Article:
Explained: How The Concept Of Compound Interest Applies To Investing

While compound interest can work for you and multiply your investments, it can also lead you to financial burden

Imagine there's a constant drip feeding small amounts of money into your investments. And over time, if you allow it to grow, the money you receive at the end of the term could really add up. To benefit from compounding, you need to reinvest the dividends and stay invested for as long as possible.

Suppose you invest ₹10,000 into a new stock. In the first year, the stock prices rise by 10%. You now hold an investment worth ₹11,000. Since the stock shows good performance, you continue to hold onto it. In the second year, the stock prices appreciate further by another 10%. So now, the ₹11,000 have grown to ₹12,100. Instead of the stock appreciating another ₹1000 [10%], like it did in the first year, it appreciated another ₹1100 because the ₹1000 you had gained in the first year also grew by 10%!

Now, if you stay invested for 25 years with an assumed interest rate of 10% per annum, your original ₹10,000 would grow to nearly ₹110,000 — without adding any more additional money. For the power of compounding to act on your money, it requires three things from you. They are:

  • Allow the original investment to stay invested
  • Reinvest your earnings
  • Give your investment time

So while the examples are hypothetical, and actual returns could differ, you get the picture of how compounding applies to investing. The more time you let your investments to stay put, the more you could benefit from accelerating the income potential of your original capital.

Also Read: Explained: All You Need To Know About Compound Interest

How to leverage the power of compound interest?

If you're looking to grow your wealth, you need to leverage compound interest effectively.

Since compounding interest can increase your investments, it also has the potential of increasing how much you owe when it comes to debts.

Here's how you can empower your money through the power of compounding.

  • Invest as soon as reasonably possible
  • Investors regularly and avoid you do not skip on your systematic investment plan [SIP] investments.
  • • Allow your investments to rise exponentially larger with ample time to grow and compound.
  • Stick to a long-term investment strategy to reap the power of compounding.
  • Keep yourself from falling into the debt trap by assessing your budget and paying off high-interest rate debt on time.
  • Reduce the effect of compounding on your debt by paying down the balances on your credit card faster

Also Read: What Is Goal-Based Investing, How Can It Help You Create Wealth?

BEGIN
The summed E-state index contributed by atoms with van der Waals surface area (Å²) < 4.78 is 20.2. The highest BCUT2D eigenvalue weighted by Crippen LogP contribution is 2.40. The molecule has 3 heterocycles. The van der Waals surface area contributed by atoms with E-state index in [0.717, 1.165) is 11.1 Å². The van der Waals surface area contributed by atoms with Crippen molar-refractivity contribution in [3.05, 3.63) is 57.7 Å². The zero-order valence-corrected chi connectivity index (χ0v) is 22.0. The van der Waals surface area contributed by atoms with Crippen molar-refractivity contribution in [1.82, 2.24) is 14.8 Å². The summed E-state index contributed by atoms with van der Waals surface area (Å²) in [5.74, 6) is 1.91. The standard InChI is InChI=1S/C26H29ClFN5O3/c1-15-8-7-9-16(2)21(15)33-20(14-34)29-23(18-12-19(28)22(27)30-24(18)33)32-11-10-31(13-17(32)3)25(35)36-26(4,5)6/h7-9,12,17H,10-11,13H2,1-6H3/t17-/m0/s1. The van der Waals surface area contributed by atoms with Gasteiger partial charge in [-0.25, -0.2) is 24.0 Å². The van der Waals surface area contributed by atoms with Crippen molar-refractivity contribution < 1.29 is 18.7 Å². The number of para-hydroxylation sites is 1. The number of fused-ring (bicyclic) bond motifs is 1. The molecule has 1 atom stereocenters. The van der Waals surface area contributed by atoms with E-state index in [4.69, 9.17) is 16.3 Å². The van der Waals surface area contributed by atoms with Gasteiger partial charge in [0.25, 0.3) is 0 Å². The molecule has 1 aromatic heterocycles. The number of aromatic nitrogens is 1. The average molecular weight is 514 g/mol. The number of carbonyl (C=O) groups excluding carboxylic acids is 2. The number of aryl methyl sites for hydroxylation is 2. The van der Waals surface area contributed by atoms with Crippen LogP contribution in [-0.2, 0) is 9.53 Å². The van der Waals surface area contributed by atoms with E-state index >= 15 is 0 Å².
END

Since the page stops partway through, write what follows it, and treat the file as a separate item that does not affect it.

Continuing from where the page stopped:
The dark side of compounding

While compound interest can be an exceptionally powerful tool to have in your financial arsenal, the darker side of compounding interest is that it can compound debt by incurring interest on what you already owe.

So if you don't have a reasonable repayment plan, compound interest on your debt can spiral out of control and burrow you deeper into the debt hole.

But there are ways to release yourself from the dark side of compounding.

  • Get out of high-interest rate debt as quickly as possible
  • Considering a more subdued lifestyle
  • Refinancing or consolidating all your debt through a balance transfer.
  • Introducing regular investments to get out of the cycle of compounding debt

Myths around compound interest

Myth: Compound interest and investing early always gives you more money

You've heard this time and time again: invest as soon as possible to profit from the power of compound interest. It's actually a myth. That's because, if you have debt, compound interest is solely working against you.

You need to consider your individual circumstances and understand how compounding interest is working in your financial scenario. For instance, if you have a consumer debt at skyrocketing interest rates, it's basically draining money from your account than a risk-free investment, earning you meagre interest. So when regarding compound interest, look into paying off high-interest debts first.

Myth: Invest in the stock market because of compounding interest

Fixed-income investments such as bonds pay interest. Stocks do not. So if somebody informs you that the stock market is making, say, 10% per year, saying you could benefit from compounding interest, you're being misled. Here's how it plays out.

When somebody tells you that you could earn, for example, a 17% interest in the stock market, they don't tell you that most of those returns are from dividend reinvestment. So you need to look into stocks that are paying high dividends. But if you are young and probably don't know much about how the stock market works, you may be told that you should take more risk. And more risk means focusing on investments that don't pay dividends.

Ideally, going in for a Systematic Investment Plan [SIP] in mutual funds for the long run is where you can truly benefit from the power of compounding, as your gradual investment keeps on growing and benefits from averaging.

Also Read: Explained: 7 Thumb Rules For Investing Every Investor Should Know

This story is a part of BOOM Money's series on personal finance.

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